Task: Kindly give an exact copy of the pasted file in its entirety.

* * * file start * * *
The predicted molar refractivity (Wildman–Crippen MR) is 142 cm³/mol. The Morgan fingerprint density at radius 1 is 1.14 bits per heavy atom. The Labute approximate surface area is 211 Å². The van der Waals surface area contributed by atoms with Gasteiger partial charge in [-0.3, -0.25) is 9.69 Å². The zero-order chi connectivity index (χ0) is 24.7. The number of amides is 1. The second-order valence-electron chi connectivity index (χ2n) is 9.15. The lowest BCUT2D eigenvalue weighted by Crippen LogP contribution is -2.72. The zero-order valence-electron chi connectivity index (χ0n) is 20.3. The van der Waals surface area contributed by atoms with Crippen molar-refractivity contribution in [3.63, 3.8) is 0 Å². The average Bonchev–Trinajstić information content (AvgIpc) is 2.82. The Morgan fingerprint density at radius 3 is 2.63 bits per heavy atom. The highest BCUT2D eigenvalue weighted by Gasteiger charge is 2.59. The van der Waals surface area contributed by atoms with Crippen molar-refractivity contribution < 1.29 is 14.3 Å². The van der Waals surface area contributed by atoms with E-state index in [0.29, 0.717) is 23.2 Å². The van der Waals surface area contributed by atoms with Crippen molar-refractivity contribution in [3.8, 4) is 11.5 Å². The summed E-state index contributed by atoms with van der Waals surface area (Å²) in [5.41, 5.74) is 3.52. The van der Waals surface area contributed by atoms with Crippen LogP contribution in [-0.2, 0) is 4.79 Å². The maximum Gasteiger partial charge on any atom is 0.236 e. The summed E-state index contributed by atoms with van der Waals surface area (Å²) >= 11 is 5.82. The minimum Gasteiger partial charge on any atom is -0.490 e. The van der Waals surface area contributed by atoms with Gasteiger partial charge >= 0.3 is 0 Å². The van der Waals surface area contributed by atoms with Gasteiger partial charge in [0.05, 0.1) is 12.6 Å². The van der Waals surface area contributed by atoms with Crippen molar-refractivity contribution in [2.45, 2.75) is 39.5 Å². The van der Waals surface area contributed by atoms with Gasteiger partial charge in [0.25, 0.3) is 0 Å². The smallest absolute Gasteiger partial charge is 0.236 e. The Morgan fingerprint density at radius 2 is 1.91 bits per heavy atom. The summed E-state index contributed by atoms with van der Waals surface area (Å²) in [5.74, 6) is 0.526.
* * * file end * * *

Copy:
The predicted molar refractivity (Wildman–Crippen MR) is 142 cm³/mol. The Morgan fingerprint density at radius 1 is 1.14 bits per heavy atom. The Labute approximate surface area is 211 Å². The van der Waals surface area contributed by atoms with Gasteiger partial charge in [-0.3, -0.25) is 9.69 Å². The zero-order chi connectivity index (χ0) is 24.7. The number of amides is 1. The second-order valence-electron chi connectivity index (χ2n) is 9.15. The lowest BCUT2D eigenvalue weighted by Crippen LogP contribution is -2.72. The zero-order valence-electron chi connectivity index (χ0n) is 20.3. The van der Waals surface area contributed by atoms with Crippen molar-refractivity contribution in [3.63, 3.8) is 0 Å². The average Bonchev–Trinajstić information content (AvgIpc) is 2.82. The Morgan fingerprint density at radius 3 is 2.63 bits per heavy atom. The highest BCUT2D eigenvalue weighted by Gasteiger charge is 2.59. The van der Waals surface area contributed by atoms with Crippen molar-refractivity contribution < 1.29 is 14.3 Å². The van der Waals surface area contributed by atoms with E-state index in [0.29, 0.717) is 23.2 Å². The van der Waals surface area contributed by atoms with Crippen molar-refractivity contribution in [3.8, 4) is 11.5 Å². The summed E-state index contributed by atoms with van der Waals surface area (Å²) in [5.41, 5.74) is 3.52. The van der Waals surface area contributed by atoms with Crippen LogP contribution in [-0.2, 0) is 4.79 Å². The maximum Gasteiger partial charge on any atom is 0.236 e. The summed E-state index contributed by atoms with van der Waals surface area (Å²) >= 11 is 5.82. The minimum Gasteiger partial charge on any atom is -0.490 e. The van der Waals surface area contributed by atoms with Gasteiger partial charge >= 0.3 is 0 Å². The van der Waals surface area contributed by atoms with Gasteiger partial charge in [0.05, 0.1) is 12.6 Å². The van der Waals surface area contributed by atoms with Crippen molar-refractivity contribution in [2.45, 2.75) is 39.5 Å². The van der Waals surface area contributed by atoms with Gasteiger partial charge in [0.25, 0.3) is 0 Å². The smallest absolute Gasteiger partial charge is 0.236 e. The Morgan fingerprint density at radius 2 is 1.91 bits per heavy atom. The summed E-state index contributed by atoms with van der Waals surface area (Å²) in [5.74, 6) is 0.526.